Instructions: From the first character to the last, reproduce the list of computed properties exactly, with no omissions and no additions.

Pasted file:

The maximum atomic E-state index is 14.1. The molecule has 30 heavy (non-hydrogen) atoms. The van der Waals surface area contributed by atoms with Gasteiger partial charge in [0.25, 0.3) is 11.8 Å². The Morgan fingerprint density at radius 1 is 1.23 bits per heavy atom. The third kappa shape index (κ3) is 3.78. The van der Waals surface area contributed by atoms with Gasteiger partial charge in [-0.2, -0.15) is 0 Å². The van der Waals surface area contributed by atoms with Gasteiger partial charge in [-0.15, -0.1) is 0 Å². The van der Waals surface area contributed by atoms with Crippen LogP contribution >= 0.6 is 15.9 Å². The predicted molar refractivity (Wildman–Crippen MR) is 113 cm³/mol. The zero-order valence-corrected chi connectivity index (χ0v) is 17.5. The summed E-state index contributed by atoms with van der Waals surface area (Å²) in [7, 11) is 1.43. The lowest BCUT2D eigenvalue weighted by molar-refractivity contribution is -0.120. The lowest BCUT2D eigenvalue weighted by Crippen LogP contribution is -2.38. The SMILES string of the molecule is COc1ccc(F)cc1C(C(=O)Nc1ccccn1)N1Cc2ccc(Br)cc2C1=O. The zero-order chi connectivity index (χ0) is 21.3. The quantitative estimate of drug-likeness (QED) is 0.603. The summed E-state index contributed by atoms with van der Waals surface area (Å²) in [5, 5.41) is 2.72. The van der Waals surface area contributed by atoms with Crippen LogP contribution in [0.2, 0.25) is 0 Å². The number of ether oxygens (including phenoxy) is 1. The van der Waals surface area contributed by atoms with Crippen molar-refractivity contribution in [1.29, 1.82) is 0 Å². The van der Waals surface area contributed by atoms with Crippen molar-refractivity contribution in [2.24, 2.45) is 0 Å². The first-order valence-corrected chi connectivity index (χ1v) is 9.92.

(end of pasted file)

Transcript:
The maximum atomic E-state index is 14.1. The molecule has 30 heavy (non-hydrogen) atoms. The van der Waals surface area contributed by atoms with Gasteiger partial charge in [0.25, 0.3) is 11.8 Å². The Morgan fingerprint density at radius 1 is 1.23 bits per heavy atom. The third kappa shape index (κ3) is 3.78. The van der Waals surface area contributed by atoms with Gasteiger partial charge in [-0.2, -0.15) is 0 Å². The van der Waals surface area contributed by atoms with Gasteiger partial charge in [-0.15, -0.1) is 0 Å². The van der Waals surface area contributed by atoms with Crippen LogP contribution >= 0.6 is 15.9 Å². The predicted molar refractivity (Wildman–Crippen MR) is 113 cm³/mol. The zero-order valence-corrected chi connectivity index (χ0v) is 17.5. The summed E-state index contributed by atoms with van der Waals surface area (Å²) in [7, 11) is 1.43. The lowest BCUT2D eigenvalue weighted by molar-refractivity contribution is -0.120. The lowest BCUT2D eigenvalue weighted by Crippen LogP contribution is -2.38. The SMILES string of the molecule is COc1ccc(F)cc1C(C(=O)Nc1ccccn1)N1Cc2ccc(Br)cc2C1=O. The zero-order chi connectivity index (χ0) is 21.3. The quantitative estimate of drug-likeness (QED) is 0.603. The summed E-state index contributed by atoms with van der Waals surface area (Å²) in [5, 5.41) is 2.72. The van der Waals surface area contributed by atoms with Crippen LogP contribution in [0.2, 0.25) is 0 Å². The number of ether oxygens (including phenoxy) is 1. The van der Waals surface area contributed by atoms with Crippen molar-refractivity contribution in [1.29, 1.82) is 0 Å². The van der Waals surface area contributed by atoms with Crippen molar-refractivity contribution in [2.24, 2.45) is 0 Å². The first-order valence-corrected chi connectivity index (χ1v) is 9.92.